Section 1052(d) of Title 15 requires that marks not be issued when it is “likely, when used on or in connection with the goods of the applicant, to cause confusion, or to cause mistake, or to deceive.” Likelihood of confusion under Section 2(d) is determined on a case-by-case basis, assessing the relevant DuPont factors established by our predecessor court. See DuPont 476 F.2d at 1361. Only those factors significant to the particular mark need be considered. Viterra, 671 F.3d at 1361.
On appeal, Arista does not challenge many aspects of the DuPont analysis conducted below. Indeed, Arista does not challenge the Board's findings that the marks look and sound similar, that the goods are related, and that the channels of trade and classes of customers are similar. Rather, Arista challenges the DuPont factor concerning the similarity or dissimilarity of the marks as to their connotation and commercial impression. See DuPont 476 F.2d at 1361.
Arista specifically challenges the Board's refusal to consider extrinsic evidence that Arista uses the tagline “Sensible way of living” on its Indonesian-address website (www.sensi.co.id) when it uses the mark. Arista argues that, considering the website, customers would assume that “SENSI” in the context of their mark means “sensible,” and that, in context, Convatec's marks use “SENSI” to refer to “sensitive.”
Arista uses the tagline “Sensible way of living” near the mark “SENSI” at the top of the webpages. When determining the meaning of two marks, it is the marks themselves, as set forth in the application and cited registration, not extrinsic evidence, which determines likelihood of confusion. Indeed, it is well-established that the Board must only compare the mark in the prior registration with the mark in the application. “Registrability is determined based on the description in the application, and restrictions on how the mark is used will not be inferred.” In re Shell Oil Co., 992 F.2d 1204, 1207 n.4 (Fed. Cir. 1993). Extensive precedent supports this.1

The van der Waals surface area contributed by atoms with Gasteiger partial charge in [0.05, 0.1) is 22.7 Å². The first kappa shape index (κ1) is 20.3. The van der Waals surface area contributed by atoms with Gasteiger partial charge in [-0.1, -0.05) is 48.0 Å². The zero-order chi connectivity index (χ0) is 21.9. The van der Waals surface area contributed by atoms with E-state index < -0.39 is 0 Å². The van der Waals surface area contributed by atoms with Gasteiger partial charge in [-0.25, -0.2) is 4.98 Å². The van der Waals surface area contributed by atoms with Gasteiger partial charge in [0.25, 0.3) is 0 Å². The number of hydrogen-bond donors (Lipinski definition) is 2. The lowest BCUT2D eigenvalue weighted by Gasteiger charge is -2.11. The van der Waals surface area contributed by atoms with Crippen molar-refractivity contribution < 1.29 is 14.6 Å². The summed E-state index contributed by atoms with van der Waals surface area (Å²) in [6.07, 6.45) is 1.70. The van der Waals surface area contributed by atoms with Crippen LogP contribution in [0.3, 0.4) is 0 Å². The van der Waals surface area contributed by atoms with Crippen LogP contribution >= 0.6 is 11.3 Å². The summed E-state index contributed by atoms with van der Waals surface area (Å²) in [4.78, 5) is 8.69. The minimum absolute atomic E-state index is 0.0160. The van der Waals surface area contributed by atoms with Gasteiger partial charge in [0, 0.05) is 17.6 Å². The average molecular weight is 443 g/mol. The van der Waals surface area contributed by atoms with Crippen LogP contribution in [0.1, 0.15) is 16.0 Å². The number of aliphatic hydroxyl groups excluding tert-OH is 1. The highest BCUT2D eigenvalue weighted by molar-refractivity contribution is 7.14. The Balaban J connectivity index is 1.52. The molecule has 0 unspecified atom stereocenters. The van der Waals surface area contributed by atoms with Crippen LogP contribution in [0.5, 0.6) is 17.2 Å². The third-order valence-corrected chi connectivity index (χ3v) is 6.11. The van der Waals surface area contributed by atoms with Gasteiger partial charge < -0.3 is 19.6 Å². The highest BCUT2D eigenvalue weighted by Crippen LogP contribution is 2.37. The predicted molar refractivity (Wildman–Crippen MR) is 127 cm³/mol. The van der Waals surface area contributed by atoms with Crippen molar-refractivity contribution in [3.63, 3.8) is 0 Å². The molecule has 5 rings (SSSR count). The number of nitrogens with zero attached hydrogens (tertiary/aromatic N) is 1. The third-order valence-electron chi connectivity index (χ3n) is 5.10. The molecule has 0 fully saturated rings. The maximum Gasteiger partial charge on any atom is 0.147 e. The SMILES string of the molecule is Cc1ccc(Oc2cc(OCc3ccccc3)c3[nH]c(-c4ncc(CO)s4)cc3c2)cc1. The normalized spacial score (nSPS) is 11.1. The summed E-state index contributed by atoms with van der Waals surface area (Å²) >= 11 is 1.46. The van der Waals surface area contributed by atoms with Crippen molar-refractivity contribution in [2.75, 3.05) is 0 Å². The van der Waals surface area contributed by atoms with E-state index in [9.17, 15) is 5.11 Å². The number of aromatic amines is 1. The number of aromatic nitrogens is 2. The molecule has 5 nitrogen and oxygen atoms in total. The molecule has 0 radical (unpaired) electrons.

It is well-established that trade dress may not be used to prove that the commercial impressions are different, since trade dress may be changed at any time. See Vornado, Inc. v. Breuer Elec. Mfg. Co., 390 F.2d 724, 727 (C.C.P.A. 1968) (“the [advertising] display of a mark in a particular style is of no material significance since the display may be changed at any time as may be dictated by the fancy of the applicant or the owner of the mark.”).2
Arista suggests that Coach Services, Inc. v. Triumph Learning LLC, 668 F.3d 1356 (Fed. Cir. 2012), supports the utilization of extrinsic evidence in assessing whether there is likelihood of confusion in an ex parte registrability proceeding. In that case, the fashion label Coach appealed from the decision of the Trademark Board's decision dismissing its opposition to Triumph Learning's applications to register the mark “COACH” for educational materials used to prepare students for standardized tests. Id. at 1360. The court affirmed the Board's finding that there was no likelihood of confusion between the parties' “COACH” marks, despite the fact that the two marks were identical. Id. at 1368–69.
The court highlighted the Board's finding that “alt-hough the marks are identical in terms of sight and sound, they differ as to connotation and commercial impression.” Id at 1368. Arista misreads Coach, as nei-ther the Board nor the court based the decision on extrinsic evidence when assessing whether the marks were similar. Both the court and the Board considered the descriptions of the goods in the application and registration. See id. at 1360–62 (highlighting that Triumph's applications were for educational goods while Coach's trademark registrations were for fashion products).